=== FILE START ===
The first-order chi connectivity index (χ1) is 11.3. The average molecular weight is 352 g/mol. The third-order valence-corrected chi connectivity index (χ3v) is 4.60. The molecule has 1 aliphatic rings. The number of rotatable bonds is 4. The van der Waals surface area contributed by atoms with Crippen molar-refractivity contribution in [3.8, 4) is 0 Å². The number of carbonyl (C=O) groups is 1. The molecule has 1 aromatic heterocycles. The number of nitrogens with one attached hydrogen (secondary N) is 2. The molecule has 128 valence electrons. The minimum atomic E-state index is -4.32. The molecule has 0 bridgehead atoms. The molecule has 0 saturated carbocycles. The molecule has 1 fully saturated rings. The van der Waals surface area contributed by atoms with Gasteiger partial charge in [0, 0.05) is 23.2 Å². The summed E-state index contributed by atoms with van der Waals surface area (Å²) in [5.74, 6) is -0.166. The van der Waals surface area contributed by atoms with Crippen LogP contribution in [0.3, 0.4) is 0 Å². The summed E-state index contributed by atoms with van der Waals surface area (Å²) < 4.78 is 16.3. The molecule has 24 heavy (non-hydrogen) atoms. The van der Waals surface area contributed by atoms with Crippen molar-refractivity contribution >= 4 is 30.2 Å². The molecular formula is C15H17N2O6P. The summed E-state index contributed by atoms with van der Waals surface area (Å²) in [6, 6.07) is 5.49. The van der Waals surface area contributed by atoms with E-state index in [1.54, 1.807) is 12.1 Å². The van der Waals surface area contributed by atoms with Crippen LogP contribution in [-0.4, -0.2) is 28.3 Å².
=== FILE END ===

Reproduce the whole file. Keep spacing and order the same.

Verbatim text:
The first-order chi connectivity index (χ1) is 11.3. The average molecular weight is 352 g/mol. The third-order valence-corrected chi connectivity index (χ3v) is 4.60. The molecule has 1 aliphatic rings. The number of rotatable bonds is 4. The van der Waals surface area contributed by atoms with Crippen molar-refractivity contribution in [3.8, 4) is 0 Å². The number of carbonyl (C=O) groups is 1. The molecule has 1 aromatic heterocycles. The number of nitrogens with one attached hydrogen (secondary N) is 2. The molecule has 128 valence electrons. The minimum atomic E-state index is -4.32. The molecule has 0 bridgehead atoms. The molecule has 0 saturated carbocycles. The molecule has 1 fully saturated rings. The van der Waals surface area contributed by atoms with Gasteiger partial charge in [0, 0.05) is 23.2 Å². The summed E-state index contributed by atoms with van der Waals surface area (Å²) in [5.74, 6) is -0.166. The van der Waals surface area contributed by atoms with Crippen LogP contribution in [0.3, 0.4) is 0 Å². The summed E-state index contributed by atoms with van der Waals surface area (Å²) < 4.78 is 16.3. The molecule has 24 heavy (non-hydrogen) atoms. The van der Waals surface area contributed by atoms with Crippen molar-refractivity contribution >= 4 is 30.2 Å². The molecular formula is C15H17N2O6P. The summed E-state index contributed by atoms with van der Waals surface area (Å²) in [6, 6.07) is 5.49. The van der Waals surface area contributed by atoms with E-state index in [1.54, 1.807) is 12.1 Å². The van der Waals surface area contributed by atoms with Crippen LogP contribution in [-0.4, -0.2) is 28.3 Å².